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10 Reasons I Am One Nanosecond Away from Deleting your Email

by Jennifer Beever on November 6, 2015

Delete EmailYou only have a moment to get someone’s attention when you send them an email. Here are ten things to avoid when creating your marketing emails.

I delete more emails now than ever. Email is a chore for me, and I know it is for many others. Here are some of the reasons I and others delete email.

1. The email is not responsive on mobile devices

You’ve been creating emails in one of the utility applications like Constant Contact for years. You have the template, it’s working, so why change it?

Because! Your email requires me to stop what I am doing, get out a magnifying glass to attempt to read the minute text. No, wait! I also have to swipe from side to side to view each sentence’s words.

Even if your email has content that is not super interesting or relevant to me, I want to scan the headlines and see what you sent. An email that requires me to swipe and zoom is too hard to scan. So, I just delete it.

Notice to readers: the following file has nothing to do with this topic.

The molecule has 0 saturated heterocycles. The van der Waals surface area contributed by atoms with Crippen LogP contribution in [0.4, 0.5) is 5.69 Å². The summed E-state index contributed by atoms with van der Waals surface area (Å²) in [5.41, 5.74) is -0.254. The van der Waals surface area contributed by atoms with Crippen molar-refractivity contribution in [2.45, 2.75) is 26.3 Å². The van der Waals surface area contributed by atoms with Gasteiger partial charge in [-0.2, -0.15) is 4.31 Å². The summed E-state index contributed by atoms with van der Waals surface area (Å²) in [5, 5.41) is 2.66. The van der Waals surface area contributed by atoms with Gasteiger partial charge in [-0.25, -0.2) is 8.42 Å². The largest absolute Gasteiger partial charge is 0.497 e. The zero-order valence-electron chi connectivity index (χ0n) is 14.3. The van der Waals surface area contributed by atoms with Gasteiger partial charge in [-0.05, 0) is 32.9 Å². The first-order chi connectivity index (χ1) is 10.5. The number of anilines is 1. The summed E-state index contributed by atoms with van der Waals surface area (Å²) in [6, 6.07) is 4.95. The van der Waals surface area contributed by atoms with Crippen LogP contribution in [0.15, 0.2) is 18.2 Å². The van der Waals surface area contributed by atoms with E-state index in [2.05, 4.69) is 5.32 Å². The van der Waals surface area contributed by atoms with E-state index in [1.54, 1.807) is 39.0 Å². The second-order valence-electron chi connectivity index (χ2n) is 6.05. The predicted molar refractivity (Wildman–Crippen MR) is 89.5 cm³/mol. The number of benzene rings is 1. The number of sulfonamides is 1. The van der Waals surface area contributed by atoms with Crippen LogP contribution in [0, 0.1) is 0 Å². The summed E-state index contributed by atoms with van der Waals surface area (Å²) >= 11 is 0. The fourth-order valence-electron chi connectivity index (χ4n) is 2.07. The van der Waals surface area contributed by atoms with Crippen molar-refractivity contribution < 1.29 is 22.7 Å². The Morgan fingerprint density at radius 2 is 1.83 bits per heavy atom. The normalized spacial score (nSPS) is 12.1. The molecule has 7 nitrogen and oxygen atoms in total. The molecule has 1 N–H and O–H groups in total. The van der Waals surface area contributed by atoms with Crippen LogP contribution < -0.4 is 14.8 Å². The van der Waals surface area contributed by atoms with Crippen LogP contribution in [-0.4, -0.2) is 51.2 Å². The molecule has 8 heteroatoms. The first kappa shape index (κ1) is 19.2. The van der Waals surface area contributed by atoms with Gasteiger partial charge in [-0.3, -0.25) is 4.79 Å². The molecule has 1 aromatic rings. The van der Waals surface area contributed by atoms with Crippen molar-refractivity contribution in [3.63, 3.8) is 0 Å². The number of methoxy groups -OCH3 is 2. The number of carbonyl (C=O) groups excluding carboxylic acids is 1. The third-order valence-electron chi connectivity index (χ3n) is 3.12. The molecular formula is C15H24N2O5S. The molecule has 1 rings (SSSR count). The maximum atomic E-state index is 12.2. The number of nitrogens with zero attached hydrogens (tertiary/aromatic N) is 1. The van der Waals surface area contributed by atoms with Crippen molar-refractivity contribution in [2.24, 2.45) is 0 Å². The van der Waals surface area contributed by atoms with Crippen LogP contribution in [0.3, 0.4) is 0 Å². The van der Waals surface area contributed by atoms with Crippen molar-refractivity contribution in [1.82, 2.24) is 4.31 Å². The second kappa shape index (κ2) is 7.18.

Please, please, please, make your email responsive. This means it re-sizes depending on what device I’m on. On my phone the font is large enough to see and I can easily click on links and buttons without clicking on something I don’t want by mistake!

2. There is no subject line in your email

I’ve sent these emails out on occasion, and I bet you have, too. You’re in a hurry, or you just plain forget to type in the subject. But, in your email marketing, this is a big error! Failing to put in a subject is a red flag for the spam filters, so it may fall into the spam folder, never to be seen by the intended recipient. If it does make it though, it’s pretty much useless to the recipients and many will just delete it before scanning.

3. Your subject line is irrelevant to me

You managed to type a subject line in your email, but it sucks. It’s irrelevant, boring, and, guess what? I’ve deleted your email and I’m on to the next email. Sometimes people do this by having a static eLetter name that never changes. There are a lot of helpful headline tips that you can find on people’s blogs.

One that I think is clever is to include your email name and some highlights from the email. An example might be “Marketing Matters: The Perfect Blog Post | Systematize Your Email Marketing,” which sneaks in two blog post topics.